The President of Athletics Federation of India (AFI) Adille Sumariwalla is on a mission to take Athletics to a new height in the country. A sport that has seen new hopes in India with athletes like Hima Das, Dutee Chand, Neeraj Chopra, Jinson Johnson making headlines on several occasions in the last few years is making steady progress.
The World Athletics Championship 2019 which took place in Doha, Qatar saw some flashes of brilliance by the Indian athletes. Though a podium finish in the finals still keeps the country eluded, the 2019 edition in Doha was one of better performances for Indian athletes, especially in comparison 2017 at London 2017.
India had three finalists – in mixed 4x400m relay, men’s 3000m steeplechase and women’s javelin throw. The mixed 4x400m relay team and steeplechaser Avinash Sable qualified for Tokyo Olympics. While the relay team performed well despite Hima Das’ absence, Sable’s qualification came as a pleasant surprise. He went on to break his own national record twice. Annu Rani displayed a credible show in javelin throw where she finished eighth in the final. She became the first Indian woman to qualify for javelin throw finals.
In a conversation with The Bridge, Mr. Sumariwalla said that more than a medal, our athletes need to be consistent and doing their best.
With almost eight months to go for the Tokyo 2020 Olympics, there are hopes of several other Indians joining the contingent as qualified athletes for the quadrennial event and the preparations have been in place believes Mr. Sumariwalla.
“National camps are being held at a lot of places and players are preparing to deliver to their full potential. Sometimes it doesn’t go well, and sometimes things go better than expected. Every arrangement from the training of our top athletes, to working on the recovery of athletes are going as per the plans. Hope our athletes can deliver on their D Day.”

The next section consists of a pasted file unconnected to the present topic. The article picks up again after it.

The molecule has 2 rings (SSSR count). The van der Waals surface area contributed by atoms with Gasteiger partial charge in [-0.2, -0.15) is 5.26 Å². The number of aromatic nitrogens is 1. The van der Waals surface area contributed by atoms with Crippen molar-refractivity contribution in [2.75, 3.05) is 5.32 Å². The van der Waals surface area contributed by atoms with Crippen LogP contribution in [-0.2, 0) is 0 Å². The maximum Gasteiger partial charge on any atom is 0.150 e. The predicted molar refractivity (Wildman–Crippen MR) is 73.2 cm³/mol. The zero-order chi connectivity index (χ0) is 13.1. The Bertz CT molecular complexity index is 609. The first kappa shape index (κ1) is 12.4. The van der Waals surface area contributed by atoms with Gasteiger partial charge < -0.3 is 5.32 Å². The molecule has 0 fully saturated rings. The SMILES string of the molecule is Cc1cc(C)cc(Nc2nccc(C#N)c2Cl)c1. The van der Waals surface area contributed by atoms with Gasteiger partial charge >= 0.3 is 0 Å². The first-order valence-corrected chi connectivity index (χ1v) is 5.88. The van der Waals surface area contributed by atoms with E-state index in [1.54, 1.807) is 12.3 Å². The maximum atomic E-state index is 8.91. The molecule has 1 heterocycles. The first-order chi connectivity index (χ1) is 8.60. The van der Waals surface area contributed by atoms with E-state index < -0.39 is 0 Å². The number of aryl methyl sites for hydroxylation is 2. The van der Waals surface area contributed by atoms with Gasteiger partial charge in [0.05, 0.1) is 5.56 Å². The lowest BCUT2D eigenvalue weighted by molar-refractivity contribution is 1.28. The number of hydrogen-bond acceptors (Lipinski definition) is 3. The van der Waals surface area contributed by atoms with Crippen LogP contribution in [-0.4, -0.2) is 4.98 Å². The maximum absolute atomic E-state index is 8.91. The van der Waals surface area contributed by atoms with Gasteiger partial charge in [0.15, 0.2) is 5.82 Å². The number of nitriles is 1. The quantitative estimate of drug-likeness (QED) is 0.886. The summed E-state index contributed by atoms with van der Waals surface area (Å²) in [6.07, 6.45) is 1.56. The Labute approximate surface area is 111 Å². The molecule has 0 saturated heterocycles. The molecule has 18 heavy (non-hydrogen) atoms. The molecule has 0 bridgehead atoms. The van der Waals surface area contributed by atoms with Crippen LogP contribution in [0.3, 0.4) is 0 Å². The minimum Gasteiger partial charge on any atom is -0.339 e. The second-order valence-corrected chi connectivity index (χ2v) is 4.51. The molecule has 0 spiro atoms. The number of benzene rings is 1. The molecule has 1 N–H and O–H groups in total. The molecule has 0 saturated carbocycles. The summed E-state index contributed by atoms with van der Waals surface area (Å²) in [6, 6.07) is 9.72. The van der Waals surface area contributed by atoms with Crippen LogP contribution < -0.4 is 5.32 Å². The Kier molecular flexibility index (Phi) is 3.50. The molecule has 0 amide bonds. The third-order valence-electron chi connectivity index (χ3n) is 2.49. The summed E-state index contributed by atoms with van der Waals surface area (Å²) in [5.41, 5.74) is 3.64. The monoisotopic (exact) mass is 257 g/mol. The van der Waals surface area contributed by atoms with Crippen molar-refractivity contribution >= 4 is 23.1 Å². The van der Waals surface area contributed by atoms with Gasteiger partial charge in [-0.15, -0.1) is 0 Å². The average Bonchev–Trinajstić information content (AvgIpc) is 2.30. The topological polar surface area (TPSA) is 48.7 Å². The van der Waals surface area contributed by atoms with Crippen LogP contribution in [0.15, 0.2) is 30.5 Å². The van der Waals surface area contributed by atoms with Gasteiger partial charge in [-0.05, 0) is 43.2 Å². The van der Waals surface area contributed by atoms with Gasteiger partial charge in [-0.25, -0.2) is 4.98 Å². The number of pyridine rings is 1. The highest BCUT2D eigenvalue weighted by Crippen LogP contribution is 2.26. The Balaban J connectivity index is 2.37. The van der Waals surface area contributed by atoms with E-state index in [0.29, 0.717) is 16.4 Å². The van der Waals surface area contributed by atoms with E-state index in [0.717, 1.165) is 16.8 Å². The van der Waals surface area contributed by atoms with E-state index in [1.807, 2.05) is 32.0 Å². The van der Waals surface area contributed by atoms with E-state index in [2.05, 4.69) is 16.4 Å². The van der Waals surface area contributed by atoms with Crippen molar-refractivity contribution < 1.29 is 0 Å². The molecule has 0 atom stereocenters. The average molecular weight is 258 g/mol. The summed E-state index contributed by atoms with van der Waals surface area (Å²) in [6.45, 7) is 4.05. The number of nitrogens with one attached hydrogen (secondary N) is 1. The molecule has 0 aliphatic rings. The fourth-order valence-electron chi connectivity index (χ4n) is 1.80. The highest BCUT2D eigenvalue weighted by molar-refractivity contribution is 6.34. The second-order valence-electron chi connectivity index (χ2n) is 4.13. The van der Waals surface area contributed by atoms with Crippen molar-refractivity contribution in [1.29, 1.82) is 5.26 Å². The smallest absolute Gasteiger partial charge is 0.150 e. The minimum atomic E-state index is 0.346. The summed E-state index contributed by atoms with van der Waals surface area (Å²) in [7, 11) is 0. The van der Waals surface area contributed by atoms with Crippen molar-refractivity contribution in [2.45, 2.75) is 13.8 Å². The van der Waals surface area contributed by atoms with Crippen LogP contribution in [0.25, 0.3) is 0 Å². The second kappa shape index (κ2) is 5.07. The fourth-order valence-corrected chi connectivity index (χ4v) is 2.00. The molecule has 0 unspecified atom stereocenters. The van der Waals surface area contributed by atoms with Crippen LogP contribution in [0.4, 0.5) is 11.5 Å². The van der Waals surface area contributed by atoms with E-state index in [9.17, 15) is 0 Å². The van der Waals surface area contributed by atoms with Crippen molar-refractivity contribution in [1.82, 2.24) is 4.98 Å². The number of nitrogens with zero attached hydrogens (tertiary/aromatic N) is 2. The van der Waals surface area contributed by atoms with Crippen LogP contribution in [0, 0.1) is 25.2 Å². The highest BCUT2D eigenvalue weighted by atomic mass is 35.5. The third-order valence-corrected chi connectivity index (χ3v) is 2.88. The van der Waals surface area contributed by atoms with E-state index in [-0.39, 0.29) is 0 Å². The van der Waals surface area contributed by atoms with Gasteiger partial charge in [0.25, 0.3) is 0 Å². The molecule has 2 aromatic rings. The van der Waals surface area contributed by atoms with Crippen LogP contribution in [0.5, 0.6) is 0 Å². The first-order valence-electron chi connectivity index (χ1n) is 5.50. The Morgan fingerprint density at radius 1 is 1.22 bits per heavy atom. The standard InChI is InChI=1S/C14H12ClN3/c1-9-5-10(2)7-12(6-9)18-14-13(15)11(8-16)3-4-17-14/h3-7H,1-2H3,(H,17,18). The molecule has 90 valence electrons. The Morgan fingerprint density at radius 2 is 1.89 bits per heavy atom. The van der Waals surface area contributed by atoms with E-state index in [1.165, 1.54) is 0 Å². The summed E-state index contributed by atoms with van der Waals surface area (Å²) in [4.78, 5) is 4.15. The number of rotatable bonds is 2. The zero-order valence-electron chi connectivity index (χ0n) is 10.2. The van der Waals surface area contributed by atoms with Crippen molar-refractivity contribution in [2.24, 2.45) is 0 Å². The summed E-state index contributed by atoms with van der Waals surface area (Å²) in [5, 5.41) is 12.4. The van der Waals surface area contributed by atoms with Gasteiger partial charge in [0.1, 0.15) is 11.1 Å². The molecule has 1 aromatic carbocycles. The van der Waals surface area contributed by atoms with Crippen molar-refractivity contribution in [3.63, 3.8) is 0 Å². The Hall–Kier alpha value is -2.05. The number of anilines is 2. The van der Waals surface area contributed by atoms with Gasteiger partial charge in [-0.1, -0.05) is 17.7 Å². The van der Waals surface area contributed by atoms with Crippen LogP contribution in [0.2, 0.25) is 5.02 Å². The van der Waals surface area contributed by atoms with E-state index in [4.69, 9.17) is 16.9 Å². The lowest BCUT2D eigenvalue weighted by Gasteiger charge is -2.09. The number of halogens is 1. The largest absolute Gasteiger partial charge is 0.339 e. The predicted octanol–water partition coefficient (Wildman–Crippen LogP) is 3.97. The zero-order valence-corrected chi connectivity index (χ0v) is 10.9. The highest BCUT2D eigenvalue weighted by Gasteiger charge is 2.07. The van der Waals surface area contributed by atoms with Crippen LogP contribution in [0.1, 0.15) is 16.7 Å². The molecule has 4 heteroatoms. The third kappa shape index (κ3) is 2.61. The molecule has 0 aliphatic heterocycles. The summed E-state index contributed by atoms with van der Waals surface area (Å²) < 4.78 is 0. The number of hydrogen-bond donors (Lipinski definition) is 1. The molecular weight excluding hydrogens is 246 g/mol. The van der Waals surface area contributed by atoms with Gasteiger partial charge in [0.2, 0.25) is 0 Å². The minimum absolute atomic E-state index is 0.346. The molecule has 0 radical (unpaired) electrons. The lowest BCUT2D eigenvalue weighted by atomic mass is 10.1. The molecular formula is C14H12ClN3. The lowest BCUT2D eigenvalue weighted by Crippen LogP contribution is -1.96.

Athletics being encompassing plenty of sporting events across wide categories has always been subjected to age-fudging and proxy participation conundrum. In July a new proposal was put forward at the annual general meeting of the AFI in which it was decided upon suspending the secretary of any state federation which has two or more athletes overage athletes in a year. This measure, along with medical tests and biometrics identification, have been brought into place.
Mr. Sumariwalla explains, “Age manipulation happens either knowingly or unknowingly, particularly in the villages of India. Also, there is proxy participation. It is a large canvas and a serious problem and to counter that, we have taken this three-pronged measure investing a lot. These are three large steps we have taken. It costs us a lot of money. But we are going ahead.”
The AFI chief said India has to tackle the issue of doping. The problem is extensive all over the world but the responsibility is now on countries to not send tainted athletes to international meets and avoid disqualification. Having anti-doping measures set at the state level leads to filtering out such athletes. He highlights, “The second biggest issue plaguing athletics is doping. We are fighting a huge war against dope control. Today we are testing around 1,200 samples a year. We have urged the Government of India to push for state-level testing in meets, which has already been done in Kerala. Athletes often dope to reach a threshold where they can secure a government job. It’s another complex canvas. We are trying to catch them at every stage.”
Injury of athletes still remains one of the major concerns in athletics, where we have seen often the top players have been ruled out of tournaments. Mr. Sumariwalla believes athletics is a discipline where players are bound to get injured, and the federation is doing every possible thing to help the athletes. “We have foreign coaches, biomechanic experts, sports recovery experts who have worked with Olympics Gold medallist, we also have high-performance directors. Germany has three javelin throwers throwing more than 90m. We go berserk because of we have one thrower. I am helping my athletes as much as possible. We have given the injured the best facilities.”
Talking about how he plans to make athletics more popular and recognisable in the grassroots of the country, Mr. Sumariwalla, who himself was 100m runner and continued a golden run in 100 meters by winning the Nationals eleven consecutive times, concludes, “We plan to push our elite athletes and make sure they win medals at big competitions, like the Asian Games where the Indian contingent had won 14 gold medals, out of which Athletics had 9. We want to create champions. We have the largest grassroots programme in the world. We have Milo Inter-district programme. Each district has 100-200 athletes participating, and a total of 5 lakh athletes are taking part. If we have a sporting culture, more and more people will take part in athletics.”